Hear Here! is a music appreciation podcast for kids (K-5)! In this 5 episode season, we’ll explore different genres of music and the various ways music affects our lives. Hear the music and accomplishments of a boy born with autism, meet professional musicians from our region that started playing as kids, make music using found objects, and more on Hear Here! Each episode will be accompanied by classroom activities, discussion prompts, and additional resources for parents and teachers.
When you hear ‘Hip-Hop’ what comes to mind? DJs, MCs, beat-juggling, graffiti… Yep, you’ve got it! We’re going to explore the roots and music of hip-hop. Special guests Ben Ortiz of the Cornell Hip-Hop Conservancy and DJ ShockWave help us along the way.
Many of us know and love traditional spirituals like Swing Low, Sweet Chariot or Wade in the Water. But a lesser known aspect is that many of these songs served as coded messages for the Underground Railroad. We’ll explore the connection between slavery and the songs that slaves sang on their way to freedom. (Producer: Crystal Sarakas)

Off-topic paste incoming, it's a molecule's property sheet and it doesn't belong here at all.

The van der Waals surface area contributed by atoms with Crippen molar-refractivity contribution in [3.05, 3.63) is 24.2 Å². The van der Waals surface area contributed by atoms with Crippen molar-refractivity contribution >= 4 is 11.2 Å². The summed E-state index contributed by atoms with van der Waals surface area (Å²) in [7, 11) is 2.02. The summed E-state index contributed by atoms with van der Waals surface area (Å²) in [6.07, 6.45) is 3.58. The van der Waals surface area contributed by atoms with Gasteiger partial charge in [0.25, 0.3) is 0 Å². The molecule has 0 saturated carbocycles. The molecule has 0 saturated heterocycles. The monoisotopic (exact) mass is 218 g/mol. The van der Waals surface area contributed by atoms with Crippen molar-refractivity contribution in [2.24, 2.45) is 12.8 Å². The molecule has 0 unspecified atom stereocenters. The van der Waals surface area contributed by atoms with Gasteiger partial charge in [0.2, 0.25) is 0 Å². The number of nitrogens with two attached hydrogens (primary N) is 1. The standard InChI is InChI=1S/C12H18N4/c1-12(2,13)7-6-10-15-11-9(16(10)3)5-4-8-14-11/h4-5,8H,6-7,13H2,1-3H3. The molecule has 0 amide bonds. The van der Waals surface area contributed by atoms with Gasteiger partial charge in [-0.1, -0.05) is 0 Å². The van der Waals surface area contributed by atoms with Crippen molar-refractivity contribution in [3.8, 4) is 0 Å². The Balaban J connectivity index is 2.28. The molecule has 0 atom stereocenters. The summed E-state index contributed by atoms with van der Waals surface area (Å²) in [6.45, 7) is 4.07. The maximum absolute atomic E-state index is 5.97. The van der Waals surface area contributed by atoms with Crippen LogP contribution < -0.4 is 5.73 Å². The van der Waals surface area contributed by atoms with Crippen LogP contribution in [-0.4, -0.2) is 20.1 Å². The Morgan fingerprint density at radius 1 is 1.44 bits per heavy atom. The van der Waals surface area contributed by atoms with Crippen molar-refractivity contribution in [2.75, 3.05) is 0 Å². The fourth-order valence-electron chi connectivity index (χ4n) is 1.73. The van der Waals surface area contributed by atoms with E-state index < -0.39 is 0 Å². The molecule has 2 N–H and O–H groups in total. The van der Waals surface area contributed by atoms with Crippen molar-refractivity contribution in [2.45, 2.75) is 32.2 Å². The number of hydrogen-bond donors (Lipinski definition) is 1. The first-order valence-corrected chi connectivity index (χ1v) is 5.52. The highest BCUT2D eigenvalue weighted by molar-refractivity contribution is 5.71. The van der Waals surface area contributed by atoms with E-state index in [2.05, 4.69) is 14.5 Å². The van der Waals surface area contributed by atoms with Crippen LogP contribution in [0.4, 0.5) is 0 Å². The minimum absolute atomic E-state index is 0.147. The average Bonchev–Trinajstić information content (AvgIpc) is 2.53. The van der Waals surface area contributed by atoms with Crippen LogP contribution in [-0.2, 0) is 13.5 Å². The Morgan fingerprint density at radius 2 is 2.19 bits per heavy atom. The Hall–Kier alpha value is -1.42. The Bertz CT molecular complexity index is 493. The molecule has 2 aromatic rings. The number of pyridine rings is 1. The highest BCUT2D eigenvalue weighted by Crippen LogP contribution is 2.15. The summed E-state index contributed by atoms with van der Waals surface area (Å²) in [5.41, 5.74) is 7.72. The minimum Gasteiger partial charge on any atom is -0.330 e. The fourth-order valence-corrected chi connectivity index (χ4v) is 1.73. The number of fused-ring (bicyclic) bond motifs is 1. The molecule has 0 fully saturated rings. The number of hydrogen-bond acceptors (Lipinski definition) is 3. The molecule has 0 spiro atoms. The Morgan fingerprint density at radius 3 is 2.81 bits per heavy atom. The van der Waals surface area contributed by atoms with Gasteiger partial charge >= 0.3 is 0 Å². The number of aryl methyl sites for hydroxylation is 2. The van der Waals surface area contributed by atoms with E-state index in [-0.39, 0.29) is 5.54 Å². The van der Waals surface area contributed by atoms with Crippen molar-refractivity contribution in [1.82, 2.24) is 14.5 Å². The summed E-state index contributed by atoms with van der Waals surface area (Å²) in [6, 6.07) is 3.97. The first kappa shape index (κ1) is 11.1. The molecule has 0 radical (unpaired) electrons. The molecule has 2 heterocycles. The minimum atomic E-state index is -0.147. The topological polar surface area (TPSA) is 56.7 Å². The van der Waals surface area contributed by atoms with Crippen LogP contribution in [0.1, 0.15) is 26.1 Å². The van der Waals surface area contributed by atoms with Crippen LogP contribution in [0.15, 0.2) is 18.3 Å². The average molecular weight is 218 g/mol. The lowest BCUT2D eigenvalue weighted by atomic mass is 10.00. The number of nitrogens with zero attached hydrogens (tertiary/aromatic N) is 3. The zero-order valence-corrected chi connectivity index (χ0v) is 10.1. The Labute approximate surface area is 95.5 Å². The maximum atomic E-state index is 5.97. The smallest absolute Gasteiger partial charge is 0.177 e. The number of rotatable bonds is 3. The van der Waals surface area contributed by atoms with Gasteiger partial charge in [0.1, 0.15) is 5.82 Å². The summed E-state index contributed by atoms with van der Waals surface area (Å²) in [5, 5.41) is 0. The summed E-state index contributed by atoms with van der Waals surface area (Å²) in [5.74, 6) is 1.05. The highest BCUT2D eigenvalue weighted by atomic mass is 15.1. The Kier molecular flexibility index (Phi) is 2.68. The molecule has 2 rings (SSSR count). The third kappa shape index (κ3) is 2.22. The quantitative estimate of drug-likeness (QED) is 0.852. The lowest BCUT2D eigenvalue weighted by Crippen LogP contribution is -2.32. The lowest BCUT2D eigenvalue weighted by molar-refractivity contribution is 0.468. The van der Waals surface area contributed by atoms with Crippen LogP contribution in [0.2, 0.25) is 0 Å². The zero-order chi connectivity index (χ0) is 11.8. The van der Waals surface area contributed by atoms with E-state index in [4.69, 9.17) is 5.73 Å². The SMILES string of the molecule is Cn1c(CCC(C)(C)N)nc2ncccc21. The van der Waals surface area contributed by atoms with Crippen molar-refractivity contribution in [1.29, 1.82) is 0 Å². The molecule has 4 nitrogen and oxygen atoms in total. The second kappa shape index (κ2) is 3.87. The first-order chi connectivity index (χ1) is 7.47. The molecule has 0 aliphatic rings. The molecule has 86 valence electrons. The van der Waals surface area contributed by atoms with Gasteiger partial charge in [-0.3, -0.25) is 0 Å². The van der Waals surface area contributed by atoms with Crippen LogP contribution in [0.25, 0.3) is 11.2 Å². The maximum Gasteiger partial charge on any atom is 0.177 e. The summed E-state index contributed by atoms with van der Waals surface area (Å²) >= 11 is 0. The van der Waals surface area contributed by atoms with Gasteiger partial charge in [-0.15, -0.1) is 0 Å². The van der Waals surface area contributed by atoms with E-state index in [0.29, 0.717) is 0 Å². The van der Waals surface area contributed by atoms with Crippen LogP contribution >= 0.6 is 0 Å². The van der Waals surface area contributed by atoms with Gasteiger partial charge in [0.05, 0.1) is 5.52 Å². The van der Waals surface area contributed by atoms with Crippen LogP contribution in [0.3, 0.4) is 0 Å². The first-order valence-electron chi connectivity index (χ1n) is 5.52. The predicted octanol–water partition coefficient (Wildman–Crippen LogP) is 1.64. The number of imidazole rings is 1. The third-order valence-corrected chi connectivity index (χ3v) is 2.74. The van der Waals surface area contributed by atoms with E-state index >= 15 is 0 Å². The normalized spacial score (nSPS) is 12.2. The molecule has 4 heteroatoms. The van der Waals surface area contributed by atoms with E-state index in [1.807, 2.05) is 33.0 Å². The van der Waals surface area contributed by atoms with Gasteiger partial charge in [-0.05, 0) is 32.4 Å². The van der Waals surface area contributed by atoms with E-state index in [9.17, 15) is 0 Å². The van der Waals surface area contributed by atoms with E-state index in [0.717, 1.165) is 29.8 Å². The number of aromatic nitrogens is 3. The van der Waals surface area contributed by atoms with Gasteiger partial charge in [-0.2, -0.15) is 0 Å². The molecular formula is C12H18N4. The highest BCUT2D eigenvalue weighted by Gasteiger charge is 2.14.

No Man Can Hinder Me: The Journey From Slavery to Emancipation Through Song by Velma Maia Thomas
‘Coded Spirituals’ | A full teacher resource gallery from PBS LearningMedia. Follow the Drinking Gourd | This book, song video, and Reading Rainbow episode offer kids.
Traditional instruments are not necessary to make music! In this episode: an orchestra who plays vegetables, a professor who builds instruments using found objects, and a pioneer of early electronic music, Delia Derbyshire, who would record a seemingly simple sound and then manipulate that tape to create complex music. Plus, WSKG staffers compose a song, but their only instruments are things they can find on their desks! (Produced by Sarah Gager)
Feeling inspired? Check out these activities for at-home or classroom!
Hikari Oe is a contemporary Japanese composer, known for his charming short pieces for piano, flute, and violin. He was born with autism. It was the songs of birds that awakened him to the larger world and led to his development as a musician. Narrated by two young performers, Birdsong tells the story of Hikari Oe’s spiritual and professional triumph. (Produced by Sam Goodyear)